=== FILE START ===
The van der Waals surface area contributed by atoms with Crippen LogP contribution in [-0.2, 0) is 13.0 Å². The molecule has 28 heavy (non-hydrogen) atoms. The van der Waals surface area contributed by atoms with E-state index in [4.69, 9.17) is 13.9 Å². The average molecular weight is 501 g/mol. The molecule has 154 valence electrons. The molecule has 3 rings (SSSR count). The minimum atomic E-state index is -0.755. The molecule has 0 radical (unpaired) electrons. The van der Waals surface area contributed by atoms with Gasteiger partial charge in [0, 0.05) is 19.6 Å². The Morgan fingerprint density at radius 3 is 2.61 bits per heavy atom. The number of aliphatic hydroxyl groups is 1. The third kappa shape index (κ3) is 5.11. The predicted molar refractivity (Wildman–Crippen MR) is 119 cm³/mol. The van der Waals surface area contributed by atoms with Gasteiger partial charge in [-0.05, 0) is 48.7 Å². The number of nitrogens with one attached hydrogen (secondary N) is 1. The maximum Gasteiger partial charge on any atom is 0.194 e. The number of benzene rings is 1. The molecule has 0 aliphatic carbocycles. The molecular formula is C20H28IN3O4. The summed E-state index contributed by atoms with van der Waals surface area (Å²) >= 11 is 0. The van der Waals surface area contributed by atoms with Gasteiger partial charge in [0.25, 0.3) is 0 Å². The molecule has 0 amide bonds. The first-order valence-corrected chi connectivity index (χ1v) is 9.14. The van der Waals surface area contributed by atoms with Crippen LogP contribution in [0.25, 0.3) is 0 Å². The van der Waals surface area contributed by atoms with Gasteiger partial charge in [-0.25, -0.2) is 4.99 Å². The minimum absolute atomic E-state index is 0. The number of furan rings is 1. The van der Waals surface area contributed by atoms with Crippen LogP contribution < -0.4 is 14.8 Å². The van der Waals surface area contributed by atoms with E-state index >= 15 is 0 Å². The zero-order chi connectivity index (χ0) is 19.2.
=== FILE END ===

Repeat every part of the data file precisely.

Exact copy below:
The van der Waals surface area contributed by atoms with Crippen LogP contribution in [-0.2, 0) is 13.0 Å². The molecule has 28 heavy (non-hydrogen) atoms. The van der Waals surface area contributed by atoms with E-state index in [4.69, 9.17) is 13.9 Å². The average molecular weight is 501 g/mol. The molecule has 154 valence electrons. The molecule has 3 rings (SSSR count). The minimum atomic E-state index is -0.755. The molecule has 0 radical (unpaired) electrons. The van der Waals surface area contributed by atoms with Gasteiger partial charge in [0, 0.05) is 19.6 Å². The Morgan fingerprint density at radius 3 is 2.61 bits per heavy atom. The number of aliphatic hydroxyl groups is 1. The third kappa shape index (κ3) is 5.11. The predicted molar refractivity (Wildman–Crippen MR) is 119 cm³/mol. The van der Waals surface area contributed by atoms with Gasteiger partial charge in [-0.05, 0) is 48.7 Å². The number of nitrogens with one attached hydrogen (secondary N) is 1. The maximum Gasteiger partial charge on any atom is 0.194 e. The number of benzene rings is 1. The molecule has 0 aliphatic carbocycles. The molecular formula is C20H28IN3O4. The summed E-state index contributed by atoms with van der Waals surface area (Å²) >= 11 is 0. The van der Waals surface area contributed by atoms with Gasteiger partial charge in [0.25, 0.3) is 0 Å². The molecule has 0 amide bonds. The first-order valence-corrected chi connectivity index (χ1v) is 9.14. The van der Waals surface area contributed by atoms with Crippen LogP contribution in [0.25, 0.3) is 0 Å². The van der Waals surface area contributed by atoms with Gasteiger partial charge in [-0.25, -0.2) is 4.99 Å². The minimum absolute atomic E-state index is 0. The number of furan rings is 1. The van der Waals surface area contributed by atoms with Crippen LogP contribution < -0.4 is 14.8 Å². The van der Waals surface area contributed by atoms with E-state index >= 15 is 0 Å². The zero-order chi connectivity index (χ0) is 19.2.